In Luke 17:21, Jesus will say, “the kingdom of God is in your midst—is within you, is in your hearts and all around you.”
Yeast—wild yeast—really is within us, and all around us.
So the yeast-like kingdom may be small, and it may be hardly perceptible sometimes, but my goodness is it pervasive.
And if the kingdom of God is like a woman taking yeast and baking bread from it, we have something to learn about the process: how does the kingdom of God come?
The kingdom of God is like yeast: you couldn't make yeast if you tried. It is not in the human power to do. It's like blood, or acorns, or any other beautiful, biological thing: yeast is a living, growing being that cannot be manufactured by people, no matter how crafty we are.
The bakers among us know that baking bread is always an act of faith. I am never quite sure it is going to work, because I am relying on a process that I really have no power over. The yeast will grow or it won't. The bread will rise, or it won't.
As a baker, I can provide the right conditions for the yeast—I can buy good flour, and get my measurements right. I can get the water warm enough but not too warm. I can remember the salt.
But at the end of the day—at the end of all of my mixing and kneading, at the end of all of that work—my job is to wait. My job is to wait because it is the yeast that makes bread, bread.
This truth—that it is the yeast—the wild, unmanufactured, omnipresent, only-barely controllable yeast—that makes flour and water and human work into bread—this truth carries an incredible bit of good news about the kingdom of God.
Just as the success of bread rests ultimately on the presence and action of yeast, the bringing and the building of the kingdom of God rests ultimately on God's action. God is the most active party.
Let's step back for a second.
In Luke's gospel, this parable comes directly after the story of a woman being healed from a crippling disability that has kept her out of community and the fullness of life. Jesus is chastised for healing her on the Sabbath. He reminds his crowd that the Sabbath has always been a time for remembering God's liberation.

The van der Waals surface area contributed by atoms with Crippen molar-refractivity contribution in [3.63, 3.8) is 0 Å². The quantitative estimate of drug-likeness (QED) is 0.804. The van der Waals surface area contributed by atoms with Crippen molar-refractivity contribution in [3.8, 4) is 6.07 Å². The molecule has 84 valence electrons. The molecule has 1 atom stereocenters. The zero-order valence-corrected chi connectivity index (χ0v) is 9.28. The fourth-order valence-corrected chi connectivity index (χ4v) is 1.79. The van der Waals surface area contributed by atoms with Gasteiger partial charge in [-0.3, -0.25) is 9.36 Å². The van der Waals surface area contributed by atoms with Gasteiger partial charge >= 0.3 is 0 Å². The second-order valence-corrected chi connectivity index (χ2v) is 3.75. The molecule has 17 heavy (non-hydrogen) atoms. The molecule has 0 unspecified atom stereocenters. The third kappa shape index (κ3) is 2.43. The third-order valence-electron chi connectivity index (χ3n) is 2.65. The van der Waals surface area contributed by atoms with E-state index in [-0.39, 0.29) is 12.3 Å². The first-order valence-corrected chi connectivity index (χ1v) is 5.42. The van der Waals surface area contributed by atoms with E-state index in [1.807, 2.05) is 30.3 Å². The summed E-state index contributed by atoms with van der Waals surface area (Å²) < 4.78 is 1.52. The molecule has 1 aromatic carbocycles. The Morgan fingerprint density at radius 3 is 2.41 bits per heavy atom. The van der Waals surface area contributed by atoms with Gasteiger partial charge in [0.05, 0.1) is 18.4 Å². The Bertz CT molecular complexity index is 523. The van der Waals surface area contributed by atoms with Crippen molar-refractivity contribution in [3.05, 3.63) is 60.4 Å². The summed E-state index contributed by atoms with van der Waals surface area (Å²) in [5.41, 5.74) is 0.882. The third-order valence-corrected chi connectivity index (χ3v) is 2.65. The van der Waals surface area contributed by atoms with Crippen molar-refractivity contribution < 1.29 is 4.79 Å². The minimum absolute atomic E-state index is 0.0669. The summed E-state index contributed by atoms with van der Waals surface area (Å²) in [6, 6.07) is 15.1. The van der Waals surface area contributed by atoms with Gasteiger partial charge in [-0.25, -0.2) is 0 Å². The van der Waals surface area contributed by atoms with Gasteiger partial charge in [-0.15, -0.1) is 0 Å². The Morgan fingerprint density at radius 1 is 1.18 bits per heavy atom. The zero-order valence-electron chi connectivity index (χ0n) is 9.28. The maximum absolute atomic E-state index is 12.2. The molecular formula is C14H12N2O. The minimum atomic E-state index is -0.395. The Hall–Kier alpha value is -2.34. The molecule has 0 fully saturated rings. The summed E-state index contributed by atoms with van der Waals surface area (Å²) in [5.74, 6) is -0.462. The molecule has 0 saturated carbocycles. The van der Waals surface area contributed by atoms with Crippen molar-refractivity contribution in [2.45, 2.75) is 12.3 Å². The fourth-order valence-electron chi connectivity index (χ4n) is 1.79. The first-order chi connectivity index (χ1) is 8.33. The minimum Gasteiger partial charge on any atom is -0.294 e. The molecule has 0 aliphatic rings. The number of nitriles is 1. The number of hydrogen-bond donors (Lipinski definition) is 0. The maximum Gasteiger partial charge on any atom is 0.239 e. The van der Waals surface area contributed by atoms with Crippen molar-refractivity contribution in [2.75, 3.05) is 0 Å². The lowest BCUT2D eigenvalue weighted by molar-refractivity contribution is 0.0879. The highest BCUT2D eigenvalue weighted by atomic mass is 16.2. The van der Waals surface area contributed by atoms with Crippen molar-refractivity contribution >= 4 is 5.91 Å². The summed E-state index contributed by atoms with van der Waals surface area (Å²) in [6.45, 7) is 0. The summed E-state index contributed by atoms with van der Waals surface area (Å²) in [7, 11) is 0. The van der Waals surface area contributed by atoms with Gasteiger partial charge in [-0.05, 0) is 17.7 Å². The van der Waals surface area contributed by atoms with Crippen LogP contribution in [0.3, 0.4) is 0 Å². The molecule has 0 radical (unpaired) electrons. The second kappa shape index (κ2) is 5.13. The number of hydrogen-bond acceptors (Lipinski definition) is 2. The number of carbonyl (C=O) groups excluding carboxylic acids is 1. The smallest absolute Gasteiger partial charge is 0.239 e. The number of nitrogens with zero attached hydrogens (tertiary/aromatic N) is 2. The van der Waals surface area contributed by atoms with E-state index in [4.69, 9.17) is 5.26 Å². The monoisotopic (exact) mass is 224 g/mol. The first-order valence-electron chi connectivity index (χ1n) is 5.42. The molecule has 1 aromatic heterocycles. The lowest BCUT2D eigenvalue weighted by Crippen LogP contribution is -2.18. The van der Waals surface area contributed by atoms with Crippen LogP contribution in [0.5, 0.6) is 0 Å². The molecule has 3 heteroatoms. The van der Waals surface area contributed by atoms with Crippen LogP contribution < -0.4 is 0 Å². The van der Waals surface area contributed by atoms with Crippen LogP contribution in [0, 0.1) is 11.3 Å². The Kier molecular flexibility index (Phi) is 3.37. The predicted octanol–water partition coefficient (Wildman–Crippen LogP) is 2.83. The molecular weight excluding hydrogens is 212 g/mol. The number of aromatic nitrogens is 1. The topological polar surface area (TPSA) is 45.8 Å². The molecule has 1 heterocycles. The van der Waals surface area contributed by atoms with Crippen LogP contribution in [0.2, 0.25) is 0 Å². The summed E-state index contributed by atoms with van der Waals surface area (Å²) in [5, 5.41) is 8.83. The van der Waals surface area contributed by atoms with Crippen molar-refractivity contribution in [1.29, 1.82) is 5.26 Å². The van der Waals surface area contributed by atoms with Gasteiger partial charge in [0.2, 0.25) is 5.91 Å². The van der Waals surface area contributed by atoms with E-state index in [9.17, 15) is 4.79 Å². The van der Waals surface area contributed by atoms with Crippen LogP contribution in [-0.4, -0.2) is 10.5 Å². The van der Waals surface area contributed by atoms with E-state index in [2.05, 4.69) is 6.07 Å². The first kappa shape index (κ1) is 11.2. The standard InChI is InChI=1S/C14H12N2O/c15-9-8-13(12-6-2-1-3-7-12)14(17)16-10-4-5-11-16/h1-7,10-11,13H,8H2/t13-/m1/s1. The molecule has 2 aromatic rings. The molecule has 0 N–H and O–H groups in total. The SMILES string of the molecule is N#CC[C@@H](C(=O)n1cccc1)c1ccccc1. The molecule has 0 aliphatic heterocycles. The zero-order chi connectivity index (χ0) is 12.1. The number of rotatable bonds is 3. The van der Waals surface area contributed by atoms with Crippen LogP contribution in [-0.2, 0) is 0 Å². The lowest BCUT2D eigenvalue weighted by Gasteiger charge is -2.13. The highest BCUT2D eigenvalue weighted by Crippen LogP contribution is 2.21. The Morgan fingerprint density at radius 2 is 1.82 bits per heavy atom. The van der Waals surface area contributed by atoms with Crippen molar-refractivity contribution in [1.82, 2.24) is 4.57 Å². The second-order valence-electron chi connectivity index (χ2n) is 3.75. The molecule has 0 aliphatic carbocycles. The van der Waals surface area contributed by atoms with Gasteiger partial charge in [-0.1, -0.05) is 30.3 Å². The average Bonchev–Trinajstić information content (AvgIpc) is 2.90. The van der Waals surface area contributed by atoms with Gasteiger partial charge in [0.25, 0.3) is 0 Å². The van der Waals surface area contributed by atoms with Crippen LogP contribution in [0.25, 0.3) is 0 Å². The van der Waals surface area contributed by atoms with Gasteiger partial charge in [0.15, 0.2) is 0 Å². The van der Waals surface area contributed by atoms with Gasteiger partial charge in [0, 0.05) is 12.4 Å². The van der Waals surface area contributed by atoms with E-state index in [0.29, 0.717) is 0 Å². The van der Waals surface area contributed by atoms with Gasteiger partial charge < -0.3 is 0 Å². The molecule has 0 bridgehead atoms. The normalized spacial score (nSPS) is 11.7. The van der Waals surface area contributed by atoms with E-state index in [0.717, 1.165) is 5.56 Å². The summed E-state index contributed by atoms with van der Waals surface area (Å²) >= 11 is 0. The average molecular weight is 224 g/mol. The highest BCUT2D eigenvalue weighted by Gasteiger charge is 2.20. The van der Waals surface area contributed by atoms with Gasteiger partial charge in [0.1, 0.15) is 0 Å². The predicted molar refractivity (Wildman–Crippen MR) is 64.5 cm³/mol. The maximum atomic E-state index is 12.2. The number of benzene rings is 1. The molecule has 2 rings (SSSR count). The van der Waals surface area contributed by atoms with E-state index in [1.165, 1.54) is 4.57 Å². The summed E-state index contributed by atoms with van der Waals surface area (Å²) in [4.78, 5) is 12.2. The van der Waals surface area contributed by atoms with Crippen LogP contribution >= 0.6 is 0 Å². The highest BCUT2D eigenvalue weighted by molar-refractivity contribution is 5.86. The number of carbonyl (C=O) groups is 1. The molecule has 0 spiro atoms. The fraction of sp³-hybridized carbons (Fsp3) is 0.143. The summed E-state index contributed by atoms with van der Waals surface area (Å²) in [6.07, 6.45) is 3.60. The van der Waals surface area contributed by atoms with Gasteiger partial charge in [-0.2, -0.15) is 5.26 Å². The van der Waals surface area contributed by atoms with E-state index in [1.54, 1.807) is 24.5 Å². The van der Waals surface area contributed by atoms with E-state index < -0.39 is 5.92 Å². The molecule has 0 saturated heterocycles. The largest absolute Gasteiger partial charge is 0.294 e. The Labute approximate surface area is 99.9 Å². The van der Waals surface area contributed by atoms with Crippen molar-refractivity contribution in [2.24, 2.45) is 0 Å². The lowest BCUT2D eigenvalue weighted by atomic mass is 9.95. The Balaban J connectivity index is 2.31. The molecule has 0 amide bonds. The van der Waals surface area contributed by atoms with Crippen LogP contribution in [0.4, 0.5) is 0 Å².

And then he tells the congregation—this congregation gathered on the Sabbath—that the kingdom of God is like yeast. He tells them this to underscore the good news of the sabbath:
human work is not the basis of the universe—God's work, God's sustaining presence, God's healing and redemption is infinitely more powerful, more enduring, and more effective than the work of any one person, or even any one community.
God freed us from bondage in Egypt. God frees us from our bondage to the death-dealing systems of sin. God frees us from the lie that we must work endlessly, and from the lie that we could mess up in bringing the kingdom. God frees us from the lie that the kingdom could rise or fall on our efforts. And God frees us from our belief that we are the world's last best hope.
Because the kingdom is wild. The kingdom is all around us.
Jesus is the one who inaugurated and announced the now and coming kingdom, and Jesus is the one whose power and love and grace will bring that kingdom into fullness.
Now, friends, do not hear me saying that our job is to sit back eating bonbons and drinking martinis while Jesus brings the kingdom in.
In light of the fact that the kingdom of God is like yeast, we have real work to do.
Scholar NT Wright makes a helpful distinction between building the kingdom, and building for the kingdom. An individual stone mason does not build a cathedral; no single person has the knowledge, skill, foresight, power, ability, or time to build a cathedral himself or herself. But a stone mason can dedicate his life to building for the cathedral, knowing that what he makes will be used.